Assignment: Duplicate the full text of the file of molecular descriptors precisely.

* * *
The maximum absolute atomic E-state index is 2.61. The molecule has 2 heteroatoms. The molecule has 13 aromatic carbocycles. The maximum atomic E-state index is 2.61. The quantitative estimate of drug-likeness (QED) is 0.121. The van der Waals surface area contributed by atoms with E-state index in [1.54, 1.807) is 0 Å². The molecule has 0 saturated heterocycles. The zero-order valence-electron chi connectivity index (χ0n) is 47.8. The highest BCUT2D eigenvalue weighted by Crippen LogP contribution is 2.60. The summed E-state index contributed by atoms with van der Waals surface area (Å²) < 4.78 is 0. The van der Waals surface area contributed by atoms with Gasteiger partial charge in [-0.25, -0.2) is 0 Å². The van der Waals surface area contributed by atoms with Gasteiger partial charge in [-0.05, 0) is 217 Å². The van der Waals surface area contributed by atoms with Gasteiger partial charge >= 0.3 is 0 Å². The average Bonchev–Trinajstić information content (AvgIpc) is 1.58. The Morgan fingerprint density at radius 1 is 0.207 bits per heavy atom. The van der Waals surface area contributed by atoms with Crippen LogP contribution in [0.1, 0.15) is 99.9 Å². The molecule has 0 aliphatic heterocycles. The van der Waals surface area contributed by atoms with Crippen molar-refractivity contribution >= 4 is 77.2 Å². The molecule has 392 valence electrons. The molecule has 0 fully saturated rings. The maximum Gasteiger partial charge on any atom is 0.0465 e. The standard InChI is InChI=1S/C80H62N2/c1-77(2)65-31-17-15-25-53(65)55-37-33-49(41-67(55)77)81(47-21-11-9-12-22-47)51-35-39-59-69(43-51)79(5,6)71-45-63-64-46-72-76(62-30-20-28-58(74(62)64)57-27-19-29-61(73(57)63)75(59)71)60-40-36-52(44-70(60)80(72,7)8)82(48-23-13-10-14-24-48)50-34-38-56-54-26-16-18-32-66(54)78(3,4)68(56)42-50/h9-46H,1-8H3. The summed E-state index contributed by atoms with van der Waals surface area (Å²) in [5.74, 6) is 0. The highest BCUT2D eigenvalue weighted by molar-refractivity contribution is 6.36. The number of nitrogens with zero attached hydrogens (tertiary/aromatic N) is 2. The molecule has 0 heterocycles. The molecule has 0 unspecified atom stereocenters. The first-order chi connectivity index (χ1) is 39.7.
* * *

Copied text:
The maximum absolute atomic E-state index is 2.61. The molecule has 2 heteroatoms. The molecule has 13 aromatic carbocycles. The maximum atomic E-state index is 2.61. The quantitative estimate of drug-likeness (QED) is 0.121. The van der Waals surface area contributed by atoms with E-state index in [1.54, 1.807) is 0 Å². The molecule has 0 saturated heterocycles. The zero-order valence-electron chi connectivity index (χ0n) is 47.8. The highest BCUT2D eigenvalue weighted by Crippen LogP contribution is 2.60. The summed E-state index contributed by atoms with van der Waals surface area (Å²) < 4.78 is 0. The van der Waals surface area contributed by atoms with Gasteiger partial charge in [-0.25, -0.2) is 0 Å². The van der Waals surface area contributed by atoms with Gasteiger partial charge in [-0.05, 0) is 217 Å². The van der Waals surface area contributed by atoms with Gasteiger partial charge >= 0.3 is 0 Å². The average Bonchev–Trinajstić information content (AvgIpc) is 1.58. The Morgan fingerprint density at radius 1 is 0.207 bits per heavy atom. The van der Waals surface area contributed by atoms with Crippen LogP contribution in [0.1, 0.15) is 99.9 Å². The molecule has 0 aliphatic heterocycles. The van der Waals surface area contributed by atoms with Crippen molar-refractivity contribution >= 4 is 77.2 Å². The molecule has 392 valence electrons. The molecule has 0 fully saturated rings. The maximum Gasteiger partial charge on any atom is 0.0465 e. The standard InChI is InChI=1S/C80H62N2/c1-77(2)65-31-17-15-25-53(65)55-37-33-49(41-67(55)77)81(47-21-11-9-12-22-47)51-35-39-59-69(43-51)79(5,6)71-45-63-64-46-72-76(62-30-20-28-58(74(62)64)57-27-19-29-61(73(57)63)75(59)71)60-40-36-52(44-70(60)80(72,7)8)82(48-23-13-10-14-24-48)50-34-38-56-54-26-16-18-32-66(54)78(3,4)68(56)42-50/h9-46H,1-8H3. The summed E-state index contributed by atoms with van der Waals surface area (Å²) in [5.74, 6) is 0. The highest BCUT2D eigenvalue weighted by molar-refractivity contribution is 6.36. The number of nitrogens with zero attached hydrogens (tertiary/aromatic N) is 2. The molecule has 0 heterocycles. The molecule has 0 unspecified atom stereocenters. The first-order chi connectivity index (χ1) is 39.7.